Things That Go Nyuk In The Night: Halloween With The Three Stooges
The Halloween season is the time to spook and delight with things that go nyuk in the night. The Boys have tricks and treats in store for us with these classic short films where they tangle with ghosts, goblins, gorillas, mummies, werewolves and other sorts of scary characters.
Dizzy Doctors (1937): The Stooges are lazy good-for-nothing husbands at home, inept salesman in the street, and misfit fugitives in a hospital. They land a job as salesmen selling a snake oil called “Brighto.” After harassing the citizens and even ruining a man’s auto paint job, they make their way into the Los Arms Hospital and try their hand at selling Brighto to the patients. They enter the Superintendant’s office to make a sale, but the Super is the same man whose car’s paint job was ruined. Maybe not so scary, but the scene where they hijack the Hospital PA system gives us a great bit with a trio of skulls.
Trivia: This is the first short where all three of The Boys are married. (That can be scary for some people.)
Three Missing Links (1938): The Stooges are janitors, cleaning up the office of movie producer B. O. Botswaddle. After botching up, they are fired. When Curly impersonates a chicken with its head cut off, Botswaddle hires him (and the other Stooges) for his new movie. The crew heads off to the jungle to film the picture, with Curly as a gorilla. But then, a real gorilla appears and confusion reigns.
Trivia: Some often used Stooge slapstick firsts: the nose bonks Moe delivers in the opening sequence, and two Stooges opening the door to a beast after the third stooge has knocked but runs away in fear.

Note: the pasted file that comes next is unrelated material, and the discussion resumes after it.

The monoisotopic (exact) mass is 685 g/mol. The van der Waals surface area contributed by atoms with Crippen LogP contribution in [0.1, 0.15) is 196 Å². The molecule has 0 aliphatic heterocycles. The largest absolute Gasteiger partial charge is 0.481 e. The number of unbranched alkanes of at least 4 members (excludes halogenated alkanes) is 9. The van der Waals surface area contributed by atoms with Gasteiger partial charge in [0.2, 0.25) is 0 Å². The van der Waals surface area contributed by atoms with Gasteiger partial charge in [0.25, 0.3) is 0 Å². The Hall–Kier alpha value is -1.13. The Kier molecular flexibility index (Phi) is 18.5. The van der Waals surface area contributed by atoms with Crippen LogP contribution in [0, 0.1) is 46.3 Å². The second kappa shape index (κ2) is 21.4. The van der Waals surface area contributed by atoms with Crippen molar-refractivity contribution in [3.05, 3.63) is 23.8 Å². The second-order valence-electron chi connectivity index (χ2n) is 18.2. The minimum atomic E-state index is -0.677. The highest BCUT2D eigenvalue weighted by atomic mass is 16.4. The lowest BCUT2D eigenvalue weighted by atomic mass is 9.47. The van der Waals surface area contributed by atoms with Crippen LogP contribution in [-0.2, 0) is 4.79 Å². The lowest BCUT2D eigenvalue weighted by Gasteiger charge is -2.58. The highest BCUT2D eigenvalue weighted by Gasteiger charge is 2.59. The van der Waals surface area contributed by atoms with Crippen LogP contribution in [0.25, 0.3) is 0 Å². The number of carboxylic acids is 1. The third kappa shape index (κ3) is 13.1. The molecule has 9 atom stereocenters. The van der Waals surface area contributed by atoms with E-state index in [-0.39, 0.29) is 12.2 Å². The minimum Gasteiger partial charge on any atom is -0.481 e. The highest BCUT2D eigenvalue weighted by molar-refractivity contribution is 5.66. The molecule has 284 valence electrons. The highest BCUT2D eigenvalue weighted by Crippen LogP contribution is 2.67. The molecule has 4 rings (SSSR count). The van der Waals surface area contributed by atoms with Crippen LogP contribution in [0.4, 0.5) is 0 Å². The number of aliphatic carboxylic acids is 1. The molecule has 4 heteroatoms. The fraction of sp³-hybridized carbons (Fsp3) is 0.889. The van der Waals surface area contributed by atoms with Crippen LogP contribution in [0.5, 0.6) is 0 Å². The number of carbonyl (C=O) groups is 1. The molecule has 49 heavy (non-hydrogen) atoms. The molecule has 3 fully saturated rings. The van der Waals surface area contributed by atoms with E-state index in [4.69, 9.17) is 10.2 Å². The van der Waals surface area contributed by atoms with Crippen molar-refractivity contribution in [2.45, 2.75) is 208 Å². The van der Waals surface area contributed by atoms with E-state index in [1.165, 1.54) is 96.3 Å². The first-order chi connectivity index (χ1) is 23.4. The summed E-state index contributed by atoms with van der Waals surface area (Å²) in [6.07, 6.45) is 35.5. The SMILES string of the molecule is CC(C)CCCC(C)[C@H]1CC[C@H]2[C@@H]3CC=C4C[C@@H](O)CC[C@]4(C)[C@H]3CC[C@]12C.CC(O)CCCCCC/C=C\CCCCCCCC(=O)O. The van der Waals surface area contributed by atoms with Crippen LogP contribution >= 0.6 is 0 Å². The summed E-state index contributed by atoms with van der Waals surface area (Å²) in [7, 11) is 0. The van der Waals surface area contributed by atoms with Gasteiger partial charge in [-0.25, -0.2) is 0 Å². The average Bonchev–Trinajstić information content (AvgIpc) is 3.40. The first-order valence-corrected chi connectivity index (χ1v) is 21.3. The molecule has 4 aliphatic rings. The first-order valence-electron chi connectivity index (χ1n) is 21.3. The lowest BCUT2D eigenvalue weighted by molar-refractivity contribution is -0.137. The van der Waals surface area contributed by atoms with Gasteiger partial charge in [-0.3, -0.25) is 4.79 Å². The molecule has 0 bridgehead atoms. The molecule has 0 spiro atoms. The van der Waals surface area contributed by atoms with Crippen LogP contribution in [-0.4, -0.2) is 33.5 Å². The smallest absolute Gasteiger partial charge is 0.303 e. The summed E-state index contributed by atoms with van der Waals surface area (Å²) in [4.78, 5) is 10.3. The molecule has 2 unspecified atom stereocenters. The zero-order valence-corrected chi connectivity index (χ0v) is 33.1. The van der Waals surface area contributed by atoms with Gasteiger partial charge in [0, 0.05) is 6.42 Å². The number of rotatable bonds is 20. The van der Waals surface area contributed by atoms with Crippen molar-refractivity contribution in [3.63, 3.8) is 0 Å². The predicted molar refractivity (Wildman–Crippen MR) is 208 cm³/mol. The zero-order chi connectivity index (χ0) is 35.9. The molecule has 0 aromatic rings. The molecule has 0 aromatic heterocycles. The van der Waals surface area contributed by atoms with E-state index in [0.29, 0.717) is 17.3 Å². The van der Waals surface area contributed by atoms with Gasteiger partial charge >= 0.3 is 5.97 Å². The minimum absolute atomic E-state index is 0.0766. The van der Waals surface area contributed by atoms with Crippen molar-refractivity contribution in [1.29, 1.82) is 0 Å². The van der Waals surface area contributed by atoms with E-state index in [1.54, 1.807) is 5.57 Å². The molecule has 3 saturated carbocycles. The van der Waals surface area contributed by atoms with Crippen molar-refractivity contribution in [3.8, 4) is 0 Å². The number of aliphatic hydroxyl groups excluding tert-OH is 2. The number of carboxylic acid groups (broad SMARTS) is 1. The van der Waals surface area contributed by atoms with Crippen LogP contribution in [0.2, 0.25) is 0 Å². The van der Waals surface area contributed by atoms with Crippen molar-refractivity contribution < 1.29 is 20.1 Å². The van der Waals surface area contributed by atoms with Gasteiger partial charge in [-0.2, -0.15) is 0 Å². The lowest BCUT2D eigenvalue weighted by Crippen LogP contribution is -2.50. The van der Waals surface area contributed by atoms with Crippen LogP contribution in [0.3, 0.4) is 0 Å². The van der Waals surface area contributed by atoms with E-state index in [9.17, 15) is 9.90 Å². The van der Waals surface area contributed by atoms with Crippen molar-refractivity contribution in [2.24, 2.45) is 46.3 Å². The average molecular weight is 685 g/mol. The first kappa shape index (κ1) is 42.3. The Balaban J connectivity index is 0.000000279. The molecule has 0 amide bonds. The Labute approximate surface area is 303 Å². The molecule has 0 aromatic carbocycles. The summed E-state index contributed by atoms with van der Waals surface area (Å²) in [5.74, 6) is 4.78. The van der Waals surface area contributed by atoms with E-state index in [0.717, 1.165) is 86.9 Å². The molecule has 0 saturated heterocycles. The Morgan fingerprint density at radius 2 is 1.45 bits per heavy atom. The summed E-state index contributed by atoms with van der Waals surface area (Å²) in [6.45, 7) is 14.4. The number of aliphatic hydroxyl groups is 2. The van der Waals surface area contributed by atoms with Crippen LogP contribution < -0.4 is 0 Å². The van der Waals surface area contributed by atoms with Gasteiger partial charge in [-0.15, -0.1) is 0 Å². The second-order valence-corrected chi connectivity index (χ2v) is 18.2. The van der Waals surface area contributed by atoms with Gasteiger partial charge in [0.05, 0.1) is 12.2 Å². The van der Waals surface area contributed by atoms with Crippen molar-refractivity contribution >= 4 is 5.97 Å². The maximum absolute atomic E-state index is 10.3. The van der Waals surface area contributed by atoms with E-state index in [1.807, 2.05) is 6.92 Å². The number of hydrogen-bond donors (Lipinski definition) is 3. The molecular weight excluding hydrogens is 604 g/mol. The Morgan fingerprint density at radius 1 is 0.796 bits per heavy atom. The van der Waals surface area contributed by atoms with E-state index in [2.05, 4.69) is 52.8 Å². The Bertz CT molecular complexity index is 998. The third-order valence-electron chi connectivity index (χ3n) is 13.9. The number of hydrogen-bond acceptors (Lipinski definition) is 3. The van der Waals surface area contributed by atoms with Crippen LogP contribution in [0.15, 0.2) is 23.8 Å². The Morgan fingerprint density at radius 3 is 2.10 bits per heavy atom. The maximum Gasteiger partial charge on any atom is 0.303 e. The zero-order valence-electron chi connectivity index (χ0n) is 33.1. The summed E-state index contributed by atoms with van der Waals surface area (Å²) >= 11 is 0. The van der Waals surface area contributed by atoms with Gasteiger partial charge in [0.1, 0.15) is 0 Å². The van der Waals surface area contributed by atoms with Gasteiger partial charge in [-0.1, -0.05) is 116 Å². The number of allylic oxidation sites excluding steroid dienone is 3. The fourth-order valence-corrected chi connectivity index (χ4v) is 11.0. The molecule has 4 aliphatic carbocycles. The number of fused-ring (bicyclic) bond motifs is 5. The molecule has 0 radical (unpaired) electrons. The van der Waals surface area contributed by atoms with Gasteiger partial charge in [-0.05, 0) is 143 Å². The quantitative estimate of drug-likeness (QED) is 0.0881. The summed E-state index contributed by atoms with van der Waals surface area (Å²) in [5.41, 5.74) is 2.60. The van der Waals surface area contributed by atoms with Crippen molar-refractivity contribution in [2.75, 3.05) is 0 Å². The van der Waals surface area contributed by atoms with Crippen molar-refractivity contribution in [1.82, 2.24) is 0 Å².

We Want Our Mummy (1939): The Stooges are detectives hired by a museum curator to find the kidnapped Professor Tuttle and the mummy of King Rutentuten. The boys hail a taxi at the cost of $2,198.55 to Cairo. When they find the tomb, the boys encounter crooks who are also after the mummy. The mummy they thought was Rutentuten was really his wife, Queen HotsyTotsy. It turns out King Rutentuten was a dwarf. Enjoy an extended clip from We Want Our Mummy.
Trivia: Notable Firsts – Curly’s metallic sounding teeth chatter and Curly shaking water off like a dog.
Spook Louder (1943): The short opens with Prof. J. O. Dunkfeather telling a reporter how he solved a mysterious case. The scene fades to the Stooges, three door-to-door peddlers selling their “Miracle Reducing Machine.” After several rejections, they come across the home of Mr. Graves, a mad scientist who has invented a new death ray (“It’ll kill millions!”). Graves mistakes the Stooges for his new caretakers and leaves them to guard his home while he is in Washington. Three spies are out to steal Graves’ plans and disguise themselves in Halloween costumes to scare the Stooges away. Meanwhile, an unseen culprit roams the house, hurling pies at everyone. Enjoy an extended clip from Spook Louder.
Trivia: Notable first – Moe’s hair standing on end.